CEDAR RAPIDS, Iowa (CNN) -- Doug Ward drives through a subdivision made up of rows of trailers. You can hear the sadness in his voice as he says, "This just doesn't feel like home." He longs for the life he lived before devastating floods destroyed his Cedar Rapids neighborhood.
The A&W Drive-In in Cedar Rapids was Doug Ward's life for 30 years.
"I want to come back. I miss (my friends) very much," Ward said as he escorted CNN on a tour of Cedar Rapids, Iowa, nearly a year after the floods.
Ward, 64, is an institution in the historic Time Check neighborhood just across the Cedar River from downtown. He owns the A&W Drive-In on Ellis Boulevard, a fixture on this street since 1948.
Historian Mark Stoffer Hunter calls the drive-in Cedar Rapids' "Eiffel Tower."
"It's been there for us over the decades," Hunter said. "It's one of those landmarks that tells you you're in Cedar Rapids."
When floodwaters ravaged Cedar Rapids last June, Ward's drive-in drowned in almost 10 feet of water. Now, the drive-in sits in ruins. A&W root beer mugs covered in dried mud sit on the restaurant floor. The stench of floodwater lingers in the air.
Putting together the pieces of Ward's life hit a snag in the fall of 2008 when an economic storm swept across the country. In a matter of months, the financial support Ward needed to rebuild dried up.
"Life's got to go on. If you sit and worry about it too much, you'd probably be at my funeral today," Ward said. Watch as Ward talks about the devastation in Cedar Rapids »
Ward estimates that it will cost close to $1 million to rebuild the A&W Drive-In at its current location. He's been able to line up $350,000 in loans, but that's far short of what he needs.
"The idea that he might not be able to rebuild the business here, it hurts," said Stoffer, the Cedar Rapids historian. "It's happening not just in this neighborhood, but in all the neighborhoods that were affected by the floods."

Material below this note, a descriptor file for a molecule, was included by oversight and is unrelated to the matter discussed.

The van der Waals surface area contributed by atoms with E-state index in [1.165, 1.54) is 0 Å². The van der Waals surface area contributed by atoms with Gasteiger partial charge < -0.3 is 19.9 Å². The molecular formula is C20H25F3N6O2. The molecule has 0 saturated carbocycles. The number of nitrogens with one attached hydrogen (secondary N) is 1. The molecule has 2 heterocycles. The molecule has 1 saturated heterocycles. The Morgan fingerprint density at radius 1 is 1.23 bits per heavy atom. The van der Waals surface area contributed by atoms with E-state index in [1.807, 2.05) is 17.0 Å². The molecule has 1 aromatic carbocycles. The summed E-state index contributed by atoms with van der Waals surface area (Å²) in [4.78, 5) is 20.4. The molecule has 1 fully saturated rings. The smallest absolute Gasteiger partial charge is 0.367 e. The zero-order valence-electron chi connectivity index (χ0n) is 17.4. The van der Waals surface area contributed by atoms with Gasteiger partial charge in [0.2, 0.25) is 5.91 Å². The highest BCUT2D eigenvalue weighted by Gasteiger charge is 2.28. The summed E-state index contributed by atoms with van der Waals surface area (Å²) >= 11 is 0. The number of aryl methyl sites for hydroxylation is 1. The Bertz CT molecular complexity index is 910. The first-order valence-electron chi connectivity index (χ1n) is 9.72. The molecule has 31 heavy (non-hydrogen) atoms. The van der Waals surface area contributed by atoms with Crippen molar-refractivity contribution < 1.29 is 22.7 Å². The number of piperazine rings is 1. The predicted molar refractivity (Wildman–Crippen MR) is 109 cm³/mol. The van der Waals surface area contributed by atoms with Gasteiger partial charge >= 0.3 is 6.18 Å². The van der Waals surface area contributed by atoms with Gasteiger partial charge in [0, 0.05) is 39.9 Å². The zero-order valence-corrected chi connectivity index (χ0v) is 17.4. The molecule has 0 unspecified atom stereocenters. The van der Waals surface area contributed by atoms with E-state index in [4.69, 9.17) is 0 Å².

So now Ward spends a lot of time driving around Cedar Rapids scouting new locations. He wants to stay on Ellis Boulevard, but the surrounding neighborhood sits mostly empty. If people don't move back, then there are no customers to feed.
"If the neighborhood were normal again, we'd be up and running. But it's not," Ward said.
Ward not only lost his business, but the house he and his wife lived in for 28 years was destroyed, too. The house today sits gutted. The flood weakened the foundation.
Three estimates show it will cost $85,000 to make the needed repairs. FEMA gave the Wards $28,000 toward the costs of rebuilding their home or buying a new one. But without home insurance, it's another cost in Ward's mounting pile of financial troubles.
Ward said if he can't get his business up and running soon, he'll have to find another job. He's tapped into retirement savings extensively, and he's received some financial support (he won't specify how much) from other sources.
Ward is soft spoken, yet tough. He's faced difficult struggles all his life. His father died when he was 5. He dropped out of school after eighth grade to earn money for his family. At 13, he worked in a dry milk factory and spent 10 years working as a Coca-Cola delivery man.
Owning the A&W Drive-In was a dream that produced a comfortable living. Now he misses the days serving his friends icy-cold root beers. But you won't hear him complain about the battle he's facing.
"I've been knocked around, but we'll get up and get going," he said.
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